The club can now look forward to the return of this season’s Champions League in August safe in the knowledge that it is not the final chance for Pep Guardiola and a cast of stellar players to win European football’s biggest prize.
Preparations will also begin in earnest for next season’s Premier League campaign, with City intent on wrestling back the title from Liverpool and now given more room for manoeuvre in the transfer market.
Here is a look at what comes next for City’s Abu Dhabi project, which has already reaped 11 major trophies since Sheikh Mansour’s takeover 12 years ago and how it will impact Uefa.
Question marks over FFP
City’s successful appeal against Uefa’s two-year ban has once again raised questions over the effectiveness of FFP.
Qatari-owned Paris Saint-Germain had successfully won an appeal at CAS against Uefa reopening an FFP investigation into the French champions.
The system which limits clubs to not losing more than 30 million euros with exceptions for some costs such as youth development and women’s teams over a three-year period has helped cut debt across European football.
But its detractors point to the fact it maintains the status quo with traditional giants like Barcelona, Real Madrid and Bayern Munich always enjoying bigger budgets thanks to their large global fanbases.
With the CAS overturning Uefa’s decision to ban Manchester City from European competitions, questions will be asked over how effectively FFP can ever be enforced at the highest level of the game.
Rebuild and replace legends
Liverpool’s thrashing at the Etihad came after the Reds had already sealed the Premier League title with a record seven games to spare.
City are still 21 points behind Jurgen Klopp’s men at the top of the table and the manner in which their title defence collapsed shows a rebuild is necessary.
That will be much easier to do thanks to the financial boost and lure for players of Champions League football next season.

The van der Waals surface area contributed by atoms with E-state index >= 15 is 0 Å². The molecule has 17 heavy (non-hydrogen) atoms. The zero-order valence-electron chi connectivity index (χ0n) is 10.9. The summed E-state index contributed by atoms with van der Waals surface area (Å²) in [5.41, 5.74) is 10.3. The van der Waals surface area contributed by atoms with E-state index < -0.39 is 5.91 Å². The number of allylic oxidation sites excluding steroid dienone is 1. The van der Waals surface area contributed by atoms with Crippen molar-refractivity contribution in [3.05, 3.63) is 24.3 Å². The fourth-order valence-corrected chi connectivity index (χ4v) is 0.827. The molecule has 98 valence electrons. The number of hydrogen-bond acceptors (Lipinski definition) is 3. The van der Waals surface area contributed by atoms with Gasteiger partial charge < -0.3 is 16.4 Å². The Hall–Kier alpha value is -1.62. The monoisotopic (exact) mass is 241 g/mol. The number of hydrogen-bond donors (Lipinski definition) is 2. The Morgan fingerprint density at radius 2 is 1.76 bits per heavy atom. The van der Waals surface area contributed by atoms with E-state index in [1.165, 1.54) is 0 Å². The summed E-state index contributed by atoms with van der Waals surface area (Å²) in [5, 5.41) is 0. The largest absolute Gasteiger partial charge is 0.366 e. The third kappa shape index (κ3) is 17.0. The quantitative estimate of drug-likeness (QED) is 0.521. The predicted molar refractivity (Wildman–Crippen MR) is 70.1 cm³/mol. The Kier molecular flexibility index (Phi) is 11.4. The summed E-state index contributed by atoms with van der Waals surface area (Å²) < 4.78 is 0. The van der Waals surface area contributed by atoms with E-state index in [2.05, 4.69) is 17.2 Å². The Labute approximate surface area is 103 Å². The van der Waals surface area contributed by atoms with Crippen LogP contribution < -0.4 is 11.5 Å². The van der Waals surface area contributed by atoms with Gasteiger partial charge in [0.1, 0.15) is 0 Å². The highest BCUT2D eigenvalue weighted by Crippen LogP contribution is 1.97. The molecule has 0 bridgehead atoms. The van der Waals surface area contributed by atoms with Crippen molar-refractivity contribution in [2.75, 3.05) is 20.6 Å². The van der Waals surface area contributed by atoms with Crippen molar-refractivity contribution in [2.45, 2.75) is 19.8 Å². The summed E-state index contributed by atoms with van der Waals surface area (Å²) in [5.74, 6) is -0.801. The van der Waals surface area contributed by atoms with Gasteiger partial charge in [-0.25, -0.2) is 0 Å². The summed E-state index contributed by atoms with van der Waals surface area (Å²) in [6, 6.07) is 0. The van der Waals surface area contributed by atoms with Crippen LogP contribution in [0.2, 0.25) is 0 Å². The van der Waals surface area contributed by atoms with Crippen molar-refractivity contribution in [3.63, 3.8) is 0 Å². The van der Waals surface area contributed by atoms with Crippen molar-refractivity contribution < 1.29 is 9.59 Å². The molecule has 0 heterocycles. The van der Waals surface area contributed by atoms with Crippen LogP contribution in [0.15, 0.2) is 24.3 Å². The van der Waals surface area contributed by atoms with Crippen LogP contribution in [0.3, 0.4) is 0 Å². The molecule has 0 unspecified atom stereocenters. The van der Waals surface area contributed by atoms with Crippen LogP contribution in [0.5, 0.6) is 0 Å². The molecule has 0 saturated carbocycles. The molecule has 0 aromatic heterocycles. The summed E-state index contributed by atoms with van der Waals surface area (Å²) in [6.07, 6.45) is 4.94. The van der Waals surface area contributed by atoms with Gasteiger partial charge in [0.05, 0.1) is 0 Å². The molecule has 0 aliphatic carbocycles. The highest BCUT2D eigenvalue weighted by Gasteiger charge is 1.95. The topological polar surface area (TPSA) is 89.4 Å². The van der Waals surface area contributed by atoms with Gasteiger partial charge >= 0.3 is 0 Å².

Just as importantly, there should now be no desire from players such as Kevin De Bruyne and Raheem Sterling to leave during the peak years of their career.
A knee ligament injury to Aymeric Laporte early in the season hit City where they most lacked cover, in central defence, after failing to replace departed captain Vincent Kompany. A centre-back is a priority in the transfer market, as is cover at left-back.
Another legend of the City project over the past decade will depart when David Silva leaves at the end of the season, but Phil Foden’s emergence offers cover in an area of the field City are already strong.
At 32, the club’s all-time top scorer Sergio Aguero is also nearing the end of a glorious spell in Manchester and his goals will not be easy or cheap to replace.
Guardiola’s contract expires at the end of the 2020-21 campaign. Should he oversee a fifth season, it will be the longest he has coached any club after admitting to being drained by four years at Barcelona and three with Bayern.
City’s success is also rooted in the structure of the club off the field. CEO Ferran Soriano and director of football Txiki Begiristain are responsible for the club’s recruitment strategy.
However, the hiring of Soriano and Begiristain, who both previously worked with Guardiola at Barcelona, in 2012 was made with an eye to luring Guardiola to Manchester.
City won two Premier League titles prior to Guardiola’s arrival and have the financial power to compete after he has gone.
But the surest way to keep winning trophies is to keep him at the club for as long as possible.